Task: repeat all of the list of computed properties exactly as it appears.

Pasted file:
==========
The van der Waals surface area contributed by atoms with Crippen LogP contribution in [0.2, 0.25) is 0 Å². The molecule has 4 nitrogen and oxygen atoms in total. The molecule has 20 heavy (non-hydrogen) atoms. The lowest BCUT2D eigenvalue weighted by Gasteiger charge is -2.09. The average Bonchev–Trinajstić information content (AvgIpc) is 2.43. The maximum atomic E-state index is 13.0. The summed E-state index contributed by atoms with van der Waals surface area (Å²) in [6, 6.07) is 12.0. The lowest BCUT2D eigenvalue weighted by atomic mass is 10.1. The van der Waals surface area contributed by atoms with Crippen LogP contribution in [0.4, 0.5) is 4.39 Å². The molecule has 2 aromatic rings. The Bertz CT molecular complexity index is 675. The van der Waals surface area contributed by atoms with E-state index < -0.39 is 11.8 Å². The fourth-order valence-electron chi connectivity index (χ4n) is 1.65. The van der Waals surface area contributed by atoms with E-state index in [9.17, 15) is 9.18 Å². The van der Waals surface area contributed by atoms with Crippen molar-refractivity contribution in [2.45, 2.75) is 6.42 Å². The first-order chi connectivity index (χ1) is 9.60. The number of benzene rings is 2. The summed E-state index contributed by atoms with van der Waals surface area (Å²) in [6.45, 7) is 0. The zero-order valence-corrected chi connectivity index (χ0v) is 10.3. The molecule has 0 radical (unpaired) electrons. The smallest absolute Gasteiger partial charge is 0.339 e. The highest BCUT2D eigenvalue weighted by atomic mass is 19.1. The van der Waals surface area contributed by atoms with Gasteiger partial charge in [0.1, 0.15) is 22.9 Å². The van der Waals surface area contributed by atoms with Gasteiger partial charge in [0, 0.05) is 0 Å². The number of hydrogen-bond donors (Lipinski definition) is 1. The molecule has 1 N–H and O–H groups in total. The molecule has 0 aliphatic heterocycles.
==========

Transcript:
The van der Waals surface area contributed by atoms with Crippen LogP contribution in [0.2, 0.25) is 0 Å². The molecule has 4 nitrogen and oxygen atoms in total. The molecule has 20 heavy (non-hydrogen) atoms. The lowest BCUT2D eigenvalue weighted by Gasteiger charge is -2.09. The average Bonchev–Trinajstić information content (AvgIpc) is 2.43. The maximum atomic E-state index is 13.0. The summed E-state index contributed by atoms with van der Waals surface area (Å²) in [6, 6.07) is 12.0. The lowest BCUT2D eigenvalue weighted by atomic mass is 10.1. The van der Waals surface area contributed by atoms with Crippen LogP contribution in [0.4, 0.5) is 4.39 Å². The molecule has 2 aromatic rings. The Bertz CT molecular complexity index is 675. The van der Waals surface area contributed by atoms with E-state index < -0.39 is 11.8 Å². The fourth-order valence-electron chi connectivity index (χ4n) is 1.65. The van der Waals surface area contributed by atoms with E-state index in [9.17, 15) is 9.18 Å². The van der Waals surface area contributed by atoms with Crippen molar-refractivity contribution in [2.45, 2.75) is 6.42 Å². The first-order chi connectivity index (χ1) is 9.60. The number of benzene rings is 2. The summed E-state index contributed by atoms with van der Waals surface area (Å²) in [6.45, 7) is 0. The zero-order valence-corrected chi connectivity index (χ0v) is 10.3. The molecule has 0 radical (unpaired) electrons. The smallest absolute Gasteiger partial charge is 0.339 e. The highest BCUT2D eigenvalue weighted by atomic mass is 19.1. The van der Waals surface area contributed by atoms with Gasteiger partial charge in [0.1, 0.15) is 22.9 Å². The van der Waals surface area contributed by atoms with Gasteiger partial charge in [0, 0.05) is 0 Å². The number of hydrogen-bond donors (Lipinski definition) is 1. The molecule has 1 N–H and O–H groups in total. The molecule has 0 aliphatic heterocycles.